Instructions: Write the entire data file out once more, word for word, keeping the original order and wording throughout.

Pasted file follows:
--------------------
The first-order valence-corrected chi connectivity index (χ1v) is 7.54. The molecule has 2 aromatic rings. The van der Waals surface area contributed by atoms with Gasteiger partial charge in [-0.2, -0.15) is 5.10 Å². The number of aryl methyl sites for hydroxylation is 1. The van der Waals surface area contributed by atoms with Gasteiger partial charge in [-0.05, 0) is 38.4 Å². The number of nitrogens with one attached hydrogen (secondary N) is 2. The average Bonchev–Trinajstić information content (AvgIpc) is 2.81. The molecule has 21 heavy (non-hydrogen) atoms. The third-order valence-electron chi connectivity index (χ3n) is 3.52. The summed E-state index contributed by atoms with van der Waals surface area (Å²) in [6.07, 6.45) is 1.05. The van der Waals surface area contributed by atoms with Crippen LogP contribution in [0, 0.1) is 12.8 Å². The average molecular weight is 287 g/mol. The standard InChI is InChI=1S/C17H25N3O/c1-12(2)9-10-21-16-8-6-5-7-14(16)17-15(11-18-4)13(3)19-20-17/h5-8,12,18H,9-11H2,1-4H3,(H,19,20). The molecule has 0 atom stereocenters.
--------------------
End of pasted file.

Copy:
The first-order valence-corrected chi connectivity index (χ1v) is 7.54. The molecule has 2 aromatic rings. The van der Waals surface area contributed by atoms with Gasteiger partial charge in [-0.2, -0.15) is 5.10 Å². The number of aryl methyl sites for hydroxylation is 1. The van der Waals surface area contributed by atoms with Gasteiger partial charge in [-0.05, 0) is 38.4 Å². The number of nitrogens with one attached hydrogen (secondary N) is 2. The average Bonchev–Trinajstić information content (AvgIpc) is 2.81. The molecule has 21 heavy (non-hydrogen) atoms. The third-order valence-electron chi connectivity index (χ3n) is 3.52. The summed E-state index contributed by atoms with van der Waals surface area (Å²) in [6.07, 6.45) is 1.05. The van der Waals surface area contributed by atoms with Crippen LogP contribution in [0, 0.1) is 12.8 Å². The average molecular weight is 287 g/mol. The standard InChI is InChI=1S/C17H25N3O/c1-12(2)9-10-21-16-8-6-5-7-14(16)17-15(11-18-4)13(3)19-20-17/h5-8,12,18H,9-11H2,1-4H3,(H,19,20). The molecule has 0 atom stereocenters.